The purpose of this paper is to extend sponsorship literature by investigating the role of the fit construct and perceived sponsorship portfolio size for event sponsorship success. To analyze the sponsor–event fit in more detail, the authors draw on the network perspective and, as a consequence, split the sponsor–event fit into two constructs: the sponsor–artist fit construct and the sponsor–event organizer fit construct. Then, a model is developed and tested that examines the effect of these two constructs and perceived sponsorship portfolio size on sponsorship success.
The model is tested with data from 330 visitors to two different concerts in Switzerland. Real events with non-student samples are examined. The data are tested using Mplus 6.0 structural equation modeling.
Results report that the sponsor–artist fit, the sponsor–event organizer fit and perceived sponsorship portfolio size are important drivers of attitude toward the sponsor. Moreover, sponsorships that cause positive attitudes toward the sponsor are found to enhance willingness to pay a price premium and purchase intention.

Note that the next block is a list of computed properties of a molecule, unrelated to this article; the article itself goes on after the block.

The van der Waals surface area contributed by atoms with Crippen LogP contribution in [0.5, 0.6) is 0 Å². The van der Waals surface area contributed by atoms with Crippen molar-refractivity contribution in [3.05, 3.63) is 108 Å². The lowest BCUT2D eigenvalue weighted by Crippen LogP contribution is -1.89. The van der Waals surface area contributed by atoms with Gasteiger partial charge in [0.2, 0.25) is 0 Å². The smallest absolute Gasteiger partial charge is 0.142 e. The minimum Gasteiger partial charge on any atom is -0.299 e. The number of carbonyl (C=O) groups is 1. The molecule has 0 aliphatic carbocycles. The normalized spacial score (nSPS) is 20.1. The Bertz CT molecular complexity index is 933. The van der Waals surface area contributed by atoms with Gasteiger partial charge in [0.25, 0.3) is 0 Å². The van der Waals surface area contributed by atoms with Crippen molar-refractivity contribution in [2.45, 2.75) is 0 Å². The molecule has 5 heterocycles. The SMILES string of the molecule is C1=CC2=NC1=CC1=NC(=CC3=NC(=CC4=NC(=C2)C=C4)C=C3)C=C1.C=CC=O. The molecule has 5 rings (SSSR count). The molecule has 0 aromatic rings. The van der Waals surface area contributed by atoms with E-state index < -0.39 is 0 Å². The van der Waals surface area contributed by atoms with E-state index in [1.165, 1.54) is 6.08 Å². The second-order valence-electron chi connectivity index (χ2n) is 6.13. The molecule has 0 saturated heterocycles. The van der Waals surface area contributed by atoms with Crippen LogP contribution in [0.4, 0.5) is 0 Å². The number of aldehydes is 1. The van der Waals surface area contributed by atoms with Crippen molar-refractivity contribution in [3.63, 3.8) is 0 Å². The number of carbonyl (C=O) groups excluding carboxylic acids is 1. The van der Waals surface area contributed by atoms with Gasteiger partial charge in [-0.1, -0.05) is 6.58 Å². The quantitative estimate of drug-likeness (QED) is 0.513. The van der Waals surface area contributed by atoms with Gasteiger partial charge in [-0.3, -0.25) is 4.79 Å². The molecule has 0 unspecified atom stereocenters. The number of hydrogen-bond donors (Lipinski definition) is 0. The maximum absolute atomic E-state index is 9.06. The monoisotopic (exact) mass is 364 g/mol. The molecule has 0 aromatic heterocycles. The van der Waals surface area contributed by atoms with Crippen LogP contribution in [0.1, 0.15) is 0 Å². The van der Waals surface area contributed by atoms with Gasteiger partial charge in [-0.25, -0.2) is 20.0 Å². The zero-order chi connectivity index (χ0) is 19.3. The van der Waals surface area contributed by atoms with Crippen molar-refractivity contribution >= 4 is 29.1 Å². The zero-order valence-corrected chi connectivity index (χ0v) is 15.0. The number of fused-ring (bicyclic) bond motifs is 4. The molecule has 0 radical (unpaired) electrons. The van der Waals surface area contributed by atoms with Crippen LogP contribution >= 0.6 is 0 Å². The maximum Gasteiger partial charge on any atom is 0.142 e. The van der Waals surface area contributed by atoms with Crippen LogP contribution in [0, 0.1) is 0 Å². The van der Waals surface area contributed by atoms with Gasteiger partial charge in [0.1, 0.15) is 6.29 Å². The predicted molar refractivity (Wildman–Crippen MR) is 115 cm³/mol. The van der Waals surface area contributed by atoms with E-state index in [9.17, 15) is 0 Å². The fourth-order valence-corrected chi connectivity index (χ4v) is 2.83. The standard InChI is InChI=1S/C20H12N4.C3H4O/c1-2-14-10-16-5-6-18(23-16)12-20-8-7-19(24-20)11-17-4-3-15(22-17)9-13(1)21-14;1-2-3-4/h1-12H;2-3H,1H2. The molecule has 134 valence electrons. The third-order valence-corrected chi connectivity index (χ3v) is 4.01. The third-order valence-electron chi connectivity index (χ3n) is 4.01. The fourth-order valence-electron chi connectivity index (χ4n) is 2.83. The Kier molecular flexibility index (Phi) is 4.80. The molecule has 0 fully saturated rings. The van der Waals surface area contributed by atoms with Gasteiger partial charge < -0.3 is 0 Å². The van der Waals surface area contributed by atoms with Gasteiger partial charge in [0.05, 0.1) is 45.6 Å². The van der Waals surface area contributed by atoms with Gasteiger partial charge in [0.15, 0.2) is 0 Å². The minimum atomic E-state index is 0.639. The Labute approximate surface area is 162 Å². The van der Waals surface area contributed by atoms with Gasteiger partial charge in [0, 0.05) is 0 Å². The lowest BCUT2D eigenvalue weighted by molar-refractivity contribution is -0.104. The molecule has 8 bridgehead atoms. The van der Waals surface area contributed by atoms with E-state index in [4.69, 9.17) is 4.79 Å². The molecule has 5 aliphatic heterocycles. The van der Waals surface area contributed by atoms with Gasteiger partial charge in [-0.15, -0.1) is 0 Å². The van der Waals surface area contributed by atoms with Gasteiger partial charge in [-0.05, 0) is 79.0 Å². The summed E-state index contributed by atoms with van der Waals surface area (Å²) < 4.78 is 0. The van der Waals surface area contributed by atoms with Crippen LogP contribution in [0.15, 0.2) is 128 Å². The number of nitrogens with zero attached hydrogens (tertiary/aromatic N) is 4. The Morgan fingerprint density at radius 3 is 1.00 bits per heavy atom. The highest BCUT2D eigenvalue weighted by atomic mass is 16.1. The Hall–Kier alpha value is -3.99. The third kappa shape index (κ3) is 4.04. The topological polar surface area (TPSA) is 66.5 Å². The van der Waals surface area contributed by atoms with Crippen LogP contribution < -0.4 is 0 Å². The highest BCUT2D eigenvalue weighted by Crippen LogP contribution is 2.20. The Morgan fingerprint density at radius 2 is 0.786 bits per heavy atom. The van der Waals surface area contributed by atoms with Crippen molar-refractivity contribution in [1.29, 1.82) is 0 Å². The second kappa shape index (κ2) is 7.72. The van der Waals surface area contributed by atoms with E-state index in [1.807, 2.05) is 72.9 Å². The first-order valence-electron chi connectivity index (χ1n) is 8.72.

This paper reveals that it is important for sponsorship managers to correctly consider the fit construct and perceived sponsorship portfolio size for sponsorship success. Additionally, the tested model provides an instrument for measuring sponsorship effectiveness.
The current paper reveals new results by investigating the impact of the sponsor–artist fit and the sponsor–event organizer fit on sponsorship success. Furthermore, the current research paper is the first to analyze the effects of a sponsorship portfolio which is not limited to one sponsorship category on sponsorship success.
Bruhn, M. and Holzer, M. (2015), "The role of the fit construct and sponsorship portfolio size for event sponsorship success: A field study", European Journal of Marketing, Vol. 49 No. 5/6, pp. 874-893. https://doi.org/10.1108/EJM-09-2012-0517
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